The renewal is part of creator Liz Feldman's new multi-year deal with Netflix, where she'll create and develop original series and other projects for the streaming service.
“From start to finish, Dead to Me is exactly the show I wanted to make. And it’s been an incredible gift," Feldman said in a statement. "Telling a story sprung from grief and loss has stretched me as an artist and healed me as a human. I’ll be forever indebted to my partners in crime, my friends for life, Christina and Linda, and our brilliantly talented writers, cast and crew. I am beyond grateful to Netflix for supporting Dead to Me from day one, and I’m thrilled to continue our collaboration.”
“Liz Feldman is a comedic force who brings her fresh and distinct point of view to every element of the creative process from inception through writing and producing," said Jane Wiseman, Netflix's Vice President of Comedy Series, in a statement. "We could not be more excited to expand our relationship with Liz and continue to work with her on Dead to Me and future series to come."
Dead to Me pulled off the most impressive telenovela-inspired twist in season 2 when James Marsden, who played the dearly departed Steve Wood in season 1, returned as Steve's "semi-identical" twin brother, Ben Wood. The surprise reveal was not something Feldman had in her back pocket at the start of the series, but was rather a desire to prolong her working relationship with Marsden.
"Truly how it started was we had such a great experience working with James Marsden and he was so great. He’s basically the polar opposite of Steve as a person. He’s just a great human being and wonderful to have on set, and he and I just really hit it off," Feldman told ET in May. "I received the most incredibly lovely e-mail from him at the end of last season after the show had premiered and people seemed to like it. And he wrote me an e-mail joking around, saying, 'Is there any way Steve could survive a traumatic brain injury and drowning?'"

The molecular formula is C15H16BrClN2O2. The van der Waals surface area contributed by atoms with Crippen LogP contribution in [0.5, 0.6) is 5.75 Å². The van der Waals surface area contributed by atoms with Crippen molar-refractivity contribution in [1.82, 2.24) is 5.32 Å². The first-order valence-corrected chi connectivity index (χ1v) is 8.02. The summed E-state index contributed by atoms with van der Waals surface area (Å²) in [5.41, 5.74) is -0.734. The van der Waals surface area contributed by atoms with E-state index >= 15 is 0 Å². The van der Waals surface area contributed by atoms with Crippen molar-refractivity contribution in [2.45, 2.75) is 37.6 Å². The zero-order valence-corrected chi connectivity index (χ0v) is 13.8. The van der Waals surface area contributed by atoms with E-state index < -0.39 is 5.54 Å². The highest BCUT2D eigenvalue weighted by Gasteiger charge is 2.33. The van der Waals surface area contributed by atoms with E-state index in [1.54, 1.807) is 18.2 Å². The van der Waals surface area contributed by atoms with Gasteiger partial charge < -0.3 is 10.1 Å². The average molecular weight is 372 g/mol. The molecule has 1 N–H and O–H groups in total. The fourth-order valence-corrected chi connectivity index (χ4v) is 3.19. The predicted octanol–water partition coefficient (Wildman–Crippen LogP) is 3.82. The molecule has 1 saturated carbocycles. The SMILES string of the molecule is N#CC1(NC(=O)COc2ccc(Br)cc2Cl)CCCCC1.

But Dead to Me wouldn't be Dead to Me without some big shockers at the end of season 2, which left a lot of questions unanswered -- from Ben fleeing the scene after a hit and run with Jen and Judy's car to just how much Jen's oldest son knows about what actually happened to Steve (and his mom's role in it).
"I don’t want to say too much just because in terms of what you are left to feel and think and wonder is a really individual experience and I certainly wouldn’t want to color that for anybody," Feldman said of the climactic ending, hinting that Ben may have skeletons in his closet. "But I think with any big finale, there should be an element of like, 'Wait, wait, wait... what?' So we were definitely going for a little bit of 'Wait, wait, wait... what?'"
"We’re dealing with a lot of things throughout the season and we wanted to find a powerful way to show, not tell a completion or a full-circleness to some of those things. And we felt like this was a good way to do it," she explained. "There’s obviously a motif running through the show with cars and with crashes, so that was what led us there. But all stories that we tell on this show, we’re always aiming to subvert your expectations and to surprise you and to delight you. Surprise and delight really color a lot of that. That's what we’re going for. I felt, when this was pitched, it satisfied those things really well. It was really surprising, and there’s an element to it that is really exciting and a little scary and certainly shocking. You always want to leave threads dangling so that you have something to answer in season 3, and also hopefully you’re enticing your network or your streaming platform to keep the story going for another season."